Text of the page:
Another form of direct marketing is direct mail selling. Utilizing this method firms mail sales literature or other promotional material directly to selected potential consumers. In this case the seller may be the manufacturer of the products or a company that specializes in this form of marketing. (Dictionary of Business)

The cold calling method of direct marketing involves selling a product or service through a sales representative who makes calls, door-to-door, by mail, or by telephone. These calls are made to people who have not shown any interest the product or service. Companies often use cold calling because the expense of maintaining a sales force is high and firms would rather that representatives make calls to individuals that will be potential purchasers. However, when firms want to attract new customers, the sales representative must call a large number of people who may not be interested in the product or service that the firm is offering. The purpose of this strategy is to establish a positive rapport with the customer allowing the salesperson to describe the business or service that is being sold. (Dictionary of Business)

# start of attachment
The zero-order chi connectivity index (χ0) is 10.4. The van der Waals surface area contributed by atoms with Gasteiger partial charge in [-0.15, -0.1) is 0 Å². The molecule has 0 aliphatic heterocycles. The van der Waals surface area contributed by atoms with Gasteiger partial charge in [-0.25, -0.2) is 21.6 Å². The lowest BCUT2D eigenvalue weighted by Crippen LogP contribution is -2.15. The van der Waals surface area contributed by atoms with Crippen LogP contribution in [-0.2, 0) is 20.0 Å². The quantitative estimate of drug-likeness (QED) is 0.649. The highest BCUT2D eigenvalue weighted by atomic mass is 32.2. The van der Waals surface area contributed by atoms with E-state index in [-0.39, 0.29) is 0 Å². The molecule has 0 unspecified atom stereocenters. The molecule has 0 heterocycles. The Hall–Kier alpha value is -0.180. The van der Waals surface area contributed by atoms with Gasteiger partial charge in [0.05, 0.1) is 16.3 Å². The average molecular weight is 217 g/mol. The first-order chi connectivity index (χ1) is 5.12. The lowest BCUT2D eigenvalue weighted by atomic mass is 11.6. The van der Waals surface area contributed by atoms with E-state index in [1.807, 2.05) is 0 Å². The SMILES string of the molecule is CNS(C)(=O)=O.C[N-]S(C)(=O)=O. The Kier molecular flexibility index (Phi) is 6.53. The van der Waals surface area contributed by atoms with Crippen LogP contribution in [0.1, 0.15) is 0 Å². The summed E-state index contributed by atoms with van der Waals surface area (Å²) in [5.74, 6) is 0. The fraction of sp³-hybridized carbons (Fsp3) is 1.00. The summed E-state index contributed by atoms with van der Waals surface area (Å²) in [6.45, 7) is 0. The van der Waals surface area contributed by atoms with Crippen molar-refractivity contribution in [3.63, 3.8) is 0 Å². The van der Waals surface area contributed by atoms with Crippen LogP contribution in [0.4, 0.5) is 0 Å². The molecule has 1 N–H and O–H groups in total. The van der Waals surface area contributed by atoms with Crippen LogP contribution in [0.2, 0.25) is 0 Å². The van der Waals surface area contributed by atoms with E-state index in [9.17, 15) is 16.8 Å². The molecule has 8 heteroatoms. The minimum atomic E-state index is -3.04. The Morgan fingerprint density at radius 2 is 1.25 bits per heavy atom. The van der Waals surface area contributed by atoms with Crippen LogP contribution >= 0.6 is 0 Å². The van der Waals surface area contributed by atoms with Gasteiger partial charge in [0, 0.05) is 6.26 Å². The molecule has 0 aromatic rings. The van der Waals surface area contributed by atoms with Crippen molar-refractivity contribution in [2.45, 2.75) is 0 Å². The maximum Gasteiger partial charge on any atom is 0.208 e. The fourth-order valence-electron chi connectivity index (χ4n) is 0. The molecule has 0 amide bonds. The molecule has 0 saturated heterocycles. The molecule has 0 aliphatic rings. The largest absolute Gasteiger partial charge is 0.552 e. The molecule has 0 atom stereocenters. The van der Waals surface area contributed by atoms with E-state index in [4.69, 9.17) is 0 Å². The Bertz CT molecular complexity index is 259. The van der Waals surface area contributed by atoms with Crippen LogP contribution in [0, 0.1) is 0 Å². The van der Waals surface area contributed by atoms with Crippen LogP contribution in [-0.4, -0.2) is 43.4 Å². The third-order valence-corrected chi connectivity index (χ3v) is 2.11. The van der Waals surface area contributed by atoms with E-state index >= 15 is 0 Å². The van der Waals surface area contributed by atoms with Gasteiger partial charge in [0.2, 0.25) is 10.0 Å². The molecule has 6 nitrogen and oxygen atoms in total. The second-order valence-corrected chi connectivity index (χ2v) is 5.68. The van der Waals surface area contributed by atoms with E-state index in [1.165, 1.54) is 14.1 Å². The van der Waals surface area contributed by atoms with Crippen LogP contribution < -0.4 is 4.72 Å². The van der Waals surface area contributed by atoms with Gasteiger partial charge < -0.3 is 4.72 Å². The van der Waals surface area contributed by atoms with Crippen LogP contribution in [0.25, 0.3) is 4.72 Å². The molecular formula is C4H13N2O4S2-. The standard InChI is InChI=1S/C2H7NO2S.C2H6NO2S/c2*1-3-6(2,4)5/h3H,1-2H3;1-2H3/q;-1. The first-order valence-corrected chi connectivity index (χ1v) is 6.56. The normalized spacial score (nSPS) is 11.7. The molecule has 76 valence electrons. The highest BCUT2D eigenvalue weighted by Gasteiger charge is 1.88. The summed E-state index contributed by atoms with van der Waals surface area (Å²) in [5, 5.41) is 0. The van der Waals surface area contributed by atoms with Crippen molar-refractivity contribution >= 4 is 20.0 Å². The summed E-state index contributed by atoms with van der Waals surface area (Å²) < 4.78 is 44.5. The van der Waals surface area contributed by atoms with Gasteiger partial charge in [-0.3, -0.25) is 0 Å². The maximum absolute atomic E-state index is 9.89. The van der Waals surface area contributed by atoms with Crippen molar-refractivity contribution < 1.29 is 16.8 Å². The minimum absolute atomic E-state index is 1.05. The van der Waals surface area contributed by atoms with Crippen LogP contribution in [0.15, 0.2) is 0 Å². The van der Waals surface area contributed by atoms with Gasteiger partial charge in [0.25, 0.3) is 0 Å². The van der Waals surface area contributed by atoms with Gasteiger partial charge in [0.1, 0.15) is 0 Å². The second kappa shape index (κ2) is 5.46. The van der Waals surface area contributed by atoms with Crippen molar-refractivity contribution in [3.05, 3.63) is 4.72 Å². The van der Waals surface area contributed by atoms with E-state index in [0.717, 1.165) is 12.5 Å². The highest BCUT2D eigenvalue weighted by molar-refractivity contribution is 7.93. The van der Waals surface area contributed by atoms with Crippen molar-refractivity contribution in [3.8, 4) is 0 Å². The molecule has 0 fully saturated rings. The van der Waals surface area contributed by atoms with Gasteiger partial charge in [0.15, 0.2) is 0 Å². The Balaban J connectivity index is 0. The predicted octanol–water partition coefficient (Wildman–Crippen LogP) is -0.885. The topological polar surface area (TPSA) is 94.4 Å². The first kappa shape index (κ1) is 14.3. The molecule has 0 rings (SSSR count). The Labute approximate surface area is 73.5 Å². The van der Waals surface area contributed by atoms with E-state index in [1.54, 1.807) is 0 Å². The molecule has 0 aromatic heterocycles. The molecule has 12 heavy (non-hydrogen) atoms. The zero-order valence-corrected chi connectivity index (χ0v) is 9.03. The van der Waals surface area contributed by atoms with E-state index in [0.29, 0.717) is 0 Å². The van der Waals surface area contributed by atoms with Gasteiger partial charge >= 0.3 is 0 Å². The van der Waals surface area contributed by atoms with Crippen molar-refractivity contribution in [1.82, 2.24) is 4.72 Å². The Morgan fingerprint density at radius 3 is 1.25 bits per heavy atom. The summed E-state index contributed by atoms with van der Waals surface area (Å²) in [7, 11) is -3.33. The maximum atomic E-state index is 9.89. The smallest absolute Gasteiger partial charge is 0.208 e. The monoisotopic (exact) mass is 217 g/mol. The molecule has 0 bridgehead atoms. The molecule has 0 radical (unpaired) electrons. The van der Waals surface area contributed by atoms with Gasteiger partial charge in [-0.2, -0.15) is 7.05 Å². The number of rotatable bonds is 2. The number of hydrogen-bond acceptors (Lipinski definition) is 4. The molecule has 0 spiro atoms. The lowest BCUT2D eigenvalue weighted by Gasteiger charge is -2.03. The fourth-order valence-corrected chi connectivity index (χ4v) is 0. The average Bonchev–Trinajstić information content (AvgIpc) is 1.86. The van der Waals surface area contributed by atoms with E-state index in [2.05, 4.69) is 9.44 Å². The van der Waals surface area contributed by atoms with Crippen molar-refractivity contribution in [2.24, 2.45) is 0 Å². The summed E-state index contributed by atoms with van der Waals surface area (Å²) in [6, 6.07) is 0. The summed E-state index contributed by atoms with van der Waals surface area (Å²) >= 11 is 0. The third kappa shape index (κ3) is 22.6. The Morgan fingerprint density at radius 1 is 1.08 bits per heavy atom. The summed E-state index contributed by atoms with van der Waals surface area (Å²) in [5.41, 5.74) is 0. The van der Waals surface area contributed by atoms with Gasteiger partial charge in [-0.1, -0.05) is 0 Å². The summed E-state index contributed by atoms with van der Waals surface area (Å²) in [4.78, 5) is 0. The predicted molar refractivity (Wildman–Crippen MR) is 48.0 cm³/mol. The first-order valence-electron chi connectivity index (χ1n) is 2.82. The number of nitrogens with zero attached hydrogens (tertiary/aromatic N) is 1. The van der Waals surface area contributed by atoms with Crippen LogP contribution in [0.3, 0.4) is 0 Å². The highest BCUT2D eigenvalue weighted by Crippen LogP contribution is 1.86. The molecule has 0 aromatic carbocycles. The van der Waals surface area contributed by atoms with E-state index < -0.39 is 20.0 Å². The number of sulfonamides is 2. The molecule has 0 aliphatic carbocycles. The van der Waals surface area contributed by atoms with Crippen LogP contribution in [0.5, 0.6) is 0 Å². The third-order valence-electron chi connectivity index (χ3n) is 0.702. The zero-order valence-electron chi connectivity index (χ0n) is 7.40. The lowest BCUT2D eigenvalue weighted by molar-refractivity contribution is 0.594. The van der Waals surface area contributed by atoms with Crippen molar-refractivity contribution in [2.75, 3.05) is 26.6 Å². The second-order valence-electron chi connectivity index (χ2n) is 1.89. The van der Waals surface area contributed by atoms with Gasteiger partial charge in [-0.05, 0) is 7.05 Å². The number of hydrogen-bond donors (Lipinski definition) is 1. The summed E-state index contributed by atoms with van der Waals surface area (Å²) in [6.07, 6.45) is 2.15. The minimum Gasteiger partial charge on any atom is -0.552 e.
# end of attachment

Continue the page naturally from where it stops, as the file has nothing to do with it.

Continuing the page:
In addition to the aforementioned strategies, telephone selling is also a method of direct marketing. Through this method the telephone is used to call prospective consumers this method is used in an effort to reduce the time consuming tasks of making personal visits to potential customers. The dictionary of business writes that, "certain products, such as double glazing and central heating, are frequently marketed using this technique. Orders may be taken over the phone, or arrangements are made for sales representatives to visit interested clients." (Dictionary of Business)

Finally, in recent years email has become a popular form of direct marketing for American Advertisers. Statistics show that, 54.2% of e-mail marketers used HTML format direct e-mail in the forth quarter of 2001 an increase of 34% in 2000. According to the magazine Telecomworldwide newsletters and e-zines were used by 20.8% of advertisers and text format direct e-mails were used by 16.7% of American advertisers. Fifty Seven percent of the email marketing campaigns in the fourth quarter of 2001 were for retail and consumer firms. ("New eMarketer Research Looks at e-mail Marketing Methods")

Qualitative Marketing Research

Qualitative Marketing research techniques use small samples of respondents to gain an impression of their beliefs and opinions. Samples use a tiny group of items or people selected from a larger group to signify the attributes of the larger group. Samples are used in marketing research because it is impossible and costly to attempt to interview every member of the market. Samples allow researchers to draw conclusions about a market. A drawback to the sampling method is that a sample always contains an error and so it should be used with vigilance. With this being understood it is important to note that the larger the sample, the (Dictionary of Business)